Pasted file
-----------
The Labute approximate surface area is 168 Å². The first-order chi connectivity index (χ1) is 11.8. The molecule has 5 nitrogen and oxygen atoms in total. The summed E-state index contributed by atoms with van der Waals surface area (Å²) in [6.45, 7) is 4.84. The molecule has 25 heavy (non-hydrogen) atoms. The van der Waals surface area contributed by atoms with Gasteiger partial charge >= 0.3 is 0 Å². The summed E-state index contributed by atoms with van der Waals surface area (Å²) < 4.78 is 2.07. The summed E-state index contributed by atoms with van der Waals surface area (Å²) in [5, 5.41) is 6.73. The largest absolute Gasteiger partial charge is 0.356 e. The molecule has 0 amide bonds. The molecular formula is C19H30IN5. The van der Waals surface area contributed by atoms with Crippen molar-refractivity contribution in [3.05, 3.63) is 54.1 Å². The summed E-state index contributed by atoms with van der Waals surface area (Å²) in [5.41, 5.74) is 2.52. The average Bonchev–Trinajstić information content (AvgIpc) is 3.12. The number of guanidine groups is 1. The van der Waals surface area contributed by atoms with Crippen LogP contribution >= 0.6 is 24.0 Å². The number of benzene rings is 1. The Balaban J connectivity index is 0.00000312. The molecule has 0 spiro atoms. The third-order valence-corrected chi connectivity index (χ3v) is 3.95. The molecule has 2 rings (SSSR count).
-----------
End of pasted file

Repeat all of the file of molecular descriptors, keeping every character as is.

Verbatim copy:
The Labute approximate surface area is 168 Å². The first-order chi connectivity index (χ1) is 11.8. The molecule has 5 nitrogen and oxygen atoms in total. The summed E-state index contributed by atoms with van der Waals surface area (Å²) in [6.45, 7) is 4.84. The molecule has 25 heavy (non-hydrogen) atoms. The van der Waals surface area contributed by atoms with Gasteiger partial charge >= 0.3 is 0 Å². The summed E-state index contributed by atoms with van der Waals surface area (Å²) < 4.78 is 2.07. The summed E-state index contributed by atoms with van der Waals surface area (Å²) in [5, 5.41) is 6.73. The largest absolute Gasteiger partial charge is 0.356 e. The molecule has 0 amide bonds. The molecular formula is C19H30IN5. The van der Waals surface area contributed by atoms with Crippen molar-refractivity contribution in [3.05, 3.63) is 54.1 Å². The summed E-state index contributed by atoms with van der Waals surface area (Å²) in [5.41, 5.74) is 2.52. The average Bonchev–Trinajstić information content (AvgIpc) is 3.12. The number of guanidine groups is 1. The van der Waals surface area contributed by atoms with Crippen LogP contribution >= 0.6 is 24.0 Å². The number of benzene rings is 1. The Balaban J connectivity index is 0.00000312. The molecule has 0 spiro atoms. The third-order valence-corrected chi connectivity index (χ3v) is 3.95. The molecule has 2 rings (SSSR count).